RaveSeattle Book ReviewThe wedding of Sarah and Ali is a joining of two hearts and two families; it should be a joyous occasion, but the families are feuding and the unrest in Iran 2009 keeps the couple apart just as they are beginning their lives together. Their story is at the heart of Ehsaneh Sadr’s beautiful novel A Door Between Us ... A Door Between Us is an intriguing and detailed read that explores the culture and a pivotal political moment with which many Americans are not familiar. The book tells a tale of truth, family, and justice with a beautiful love story at its heart.
RaveThe San Francisco Book ReviewAs Maguire has so often done before with books like Wicked and Mirror Mirror, A Wild Winter Swan is a delight of fantasy and the grotesquely beautiful in all of us.
RaveManhattan Book ReviewIn Karen Russell’s recently reprinted novella, Sleep Donation , time is running out for Trish to do the right thing ... Twisted, strange, and beautiful, like all of her other work, Sleep Donation from Karen Russell is not to be missed.
Bobbie Ann Mason
RaveManhattan Book ReviewThe structure of the book is challenging at first, but once the story of young Ann moves to Stanford, it is hard not to get caught up in the energy of the Summer of Love. Ann’s life, as it was and is and could have been, is a perfect cypher for human experience as we age. We question if we have done all we can, reckon with the moments we’ve failed, and agonize over choices that weren’t as brave as we wish ... One of the purest joys of the book, though, is in Ann’s area of study: English. For English majors, or those enamored with their survey courses in college, or the average bibliophile, the literary references and jokes are an absolute joy ... Dear Ann is an engrossing and beautiful book that gives on every page.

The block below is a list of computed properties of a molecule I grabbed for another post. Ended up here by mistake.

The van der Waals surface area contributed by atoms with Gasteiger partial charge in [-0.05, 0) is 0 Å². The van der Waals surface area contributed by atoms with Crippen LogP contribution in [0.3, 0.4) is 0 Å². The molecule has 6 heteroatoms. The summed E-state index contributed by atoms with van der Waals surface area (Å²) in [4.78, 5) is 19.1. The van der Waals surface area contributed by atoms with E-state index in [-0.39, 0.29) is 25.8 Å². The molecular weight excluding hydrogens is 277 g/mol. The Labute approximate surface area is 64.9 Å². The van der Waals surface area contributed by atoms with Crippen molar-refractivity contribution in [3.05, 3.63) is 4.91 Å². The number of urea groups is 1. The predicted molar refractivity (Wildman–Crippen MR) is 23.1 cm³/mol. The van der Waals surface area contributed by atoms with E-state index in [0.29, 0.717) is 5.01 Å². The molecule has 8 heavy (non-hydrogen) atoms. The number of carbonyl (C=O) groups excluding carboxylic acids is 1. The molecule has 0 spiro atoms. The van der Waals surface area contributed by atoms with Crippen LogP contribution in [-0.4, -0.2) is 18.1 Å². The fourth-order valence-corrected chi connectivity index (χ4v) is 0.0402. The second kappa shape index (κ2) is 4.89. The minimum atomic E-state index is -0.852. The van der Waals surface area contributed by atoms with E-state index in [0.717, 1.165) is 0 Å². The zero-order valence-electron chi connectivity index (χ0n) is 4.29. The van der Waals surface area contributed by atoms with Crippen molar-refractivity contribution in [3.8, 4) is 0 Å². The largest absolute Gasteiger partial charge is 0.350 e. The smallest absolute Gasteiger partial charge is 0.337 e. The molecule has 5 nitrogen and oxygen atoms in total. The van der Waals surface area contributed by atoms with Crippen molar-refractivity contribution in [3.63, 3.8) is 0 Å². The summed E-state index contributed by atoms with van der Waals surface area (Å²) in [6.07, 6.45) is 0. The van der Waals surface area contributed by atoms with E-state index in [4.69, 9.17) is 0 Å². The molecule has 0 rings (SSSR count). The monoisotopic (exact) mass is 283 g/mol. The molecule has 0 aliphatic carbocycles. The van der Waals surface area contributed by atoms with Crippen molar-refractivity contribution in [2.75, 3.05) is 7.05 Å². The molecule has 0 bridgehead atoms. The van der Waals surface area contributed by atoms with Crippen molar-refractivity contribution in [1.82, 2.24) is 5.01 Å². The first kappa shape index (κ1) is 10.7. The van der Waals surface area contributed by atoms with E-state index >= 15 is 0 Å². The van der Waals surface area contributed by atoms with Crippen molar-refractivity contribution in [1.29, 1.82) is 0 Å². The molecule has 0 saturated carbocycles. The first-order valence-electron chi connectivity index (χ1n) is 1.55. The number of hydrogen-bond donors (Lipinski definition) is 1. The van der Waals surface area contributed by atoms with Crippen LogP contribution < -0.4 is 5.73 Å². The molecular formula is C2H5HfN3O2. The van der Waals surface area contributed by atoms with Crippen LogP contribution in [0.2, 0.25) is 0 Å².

PositiveSeattle Book Review... a lesson in observation and expression that seeks to move people to action and understanding ... there is a through line regarding Amos’s connection to what she calls the Muses and moments when she writes of communicating with the spirit of her dead mother that may put off readers uncomfortable with these New Age references. If, however, you want to read and revel in the creation of one of the most influential careers in alternative music of the last four decades, Resistance is the book for you.
RaveManhattan Book ReviewA clear inspiration to Doty, the book documents the relationship he feels with Whitman on the poetic and personal levels—a distinction that is nearly imperceptible as one is part of the other. As gay men, Whitman and Doty both navigated worlds that attempted to close them in. But their art and will and pure need to live authentically rendered them free. Doty draws the lines of that freedom with clarity and grace in What is the Grass ... As a teacher who has taught Whitman for nearly twenty years, and as a poet who loves both him and Doty, this book is a pure joy. But even those who have not read either writer can find something of themselves in Doty’s latest. It articulates the understanding we all share, the clear and direct connection between each of us that Whitman lived and breathed, and of which Doty now reminds us.